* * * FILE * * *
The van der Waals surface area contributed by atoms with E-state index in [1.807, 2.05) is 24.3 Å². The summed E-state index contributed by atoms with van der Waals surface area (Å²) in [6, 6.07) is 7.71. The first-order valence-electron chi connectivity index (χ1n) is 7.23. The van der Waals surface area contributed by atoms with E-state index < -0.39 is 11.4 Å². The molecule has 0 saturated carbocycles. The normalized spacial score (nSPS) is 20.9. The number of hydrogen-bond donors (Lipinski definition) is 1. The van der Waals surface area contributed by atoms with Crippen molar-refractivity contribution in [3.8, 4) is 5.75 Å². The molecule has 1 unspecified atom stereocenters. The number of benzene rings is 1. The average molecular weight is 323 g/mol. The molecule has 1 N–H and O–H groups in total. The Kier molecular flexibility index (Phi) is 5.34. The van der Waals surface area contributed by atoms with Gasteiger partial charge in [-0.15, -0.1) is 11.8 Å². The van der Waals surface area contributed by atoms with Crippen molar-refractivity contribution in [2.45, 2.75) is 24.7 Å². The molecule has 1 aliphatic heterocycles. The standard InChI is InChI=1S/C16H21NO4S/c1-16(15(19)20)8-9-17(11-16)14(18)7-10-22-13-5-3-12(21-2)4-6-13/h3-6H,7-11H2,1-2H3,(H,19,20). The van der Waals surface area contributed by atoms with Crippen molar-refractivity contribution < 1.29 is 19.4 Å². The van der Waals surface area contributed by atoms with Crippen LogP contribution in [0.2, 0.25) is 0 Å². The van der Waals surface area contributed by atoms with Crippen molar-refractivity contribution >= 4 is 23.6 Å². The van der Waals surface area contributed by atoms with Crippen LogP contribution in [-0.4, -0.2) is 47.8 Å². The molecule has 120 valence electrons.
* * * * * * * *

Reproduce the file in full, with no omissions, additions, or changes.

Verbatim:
The van der Waals surface area contributed by atoms with E-state index in [1.807, 2.05) is 24.3 Å². The summed E-state index contributed by atoms with van der Waals surface area (Å²) in [6, 6.07) is 7.71. The first-order valence-electron chi connectivity index (χ1n) is 7.23. The van der Waals surface area contributed by atoms with E-state index < -0.39 is 11.4 Å². The molecule has 0 saturated carbocycles. The normalized spacial score (nSPS) is 20.9. The number of hydrogen-bond donors (Lipinski definition) is 1. The van der Waals surface area contributed by atoms with Crippen molar-refractivity contribution in [3.8, 4) is 5.75 Å². The molecule has 1 unspecified atom stereocenters. The number of benzene rings is 1. The average molecular weight is 323 g/mol. The molecule has 1 N–H and O–H groups in total. The Kier molecular flexibility index (Phi) is 5.34. The van der Waals surface area contributed by atoms with Gasteiger partial charge in [-0.15, -0.1) is 11.8 Å². The van der Waals surface area contributed by atoms with Crippen molar-refractivity contribution in [2.45, 2.75) is 24.7 Å². The molecule has 1 aliphatic heterocycles. The standard InChI is InChI=1S/C16H21NO4S/c1-16(15(19)20)8-9-17(11-16)14(18)7-10-22-13-5-3-12(21-2)4-6-13/h3-6H,7-11H2,1-2H3,(H,19,20). The van der Waals surface area contributed by atoms with Crippen molar-refractivity contribution < 1.29 is 19.4 Å². The van der Waals surface area contributed by atoms with Crippen LogP contribution in [0.2, 0.25) is 0 Å². The van der Waals surface area contributed by atoms with Crippen molar-refractivity contribution >= 4 is 23.6 Å². The van der Waals surface area contributed by atoms with Crippen LogP contribution in [-0.4, -0.2) is 47.8 Å². The molecule has 120 valence electrons.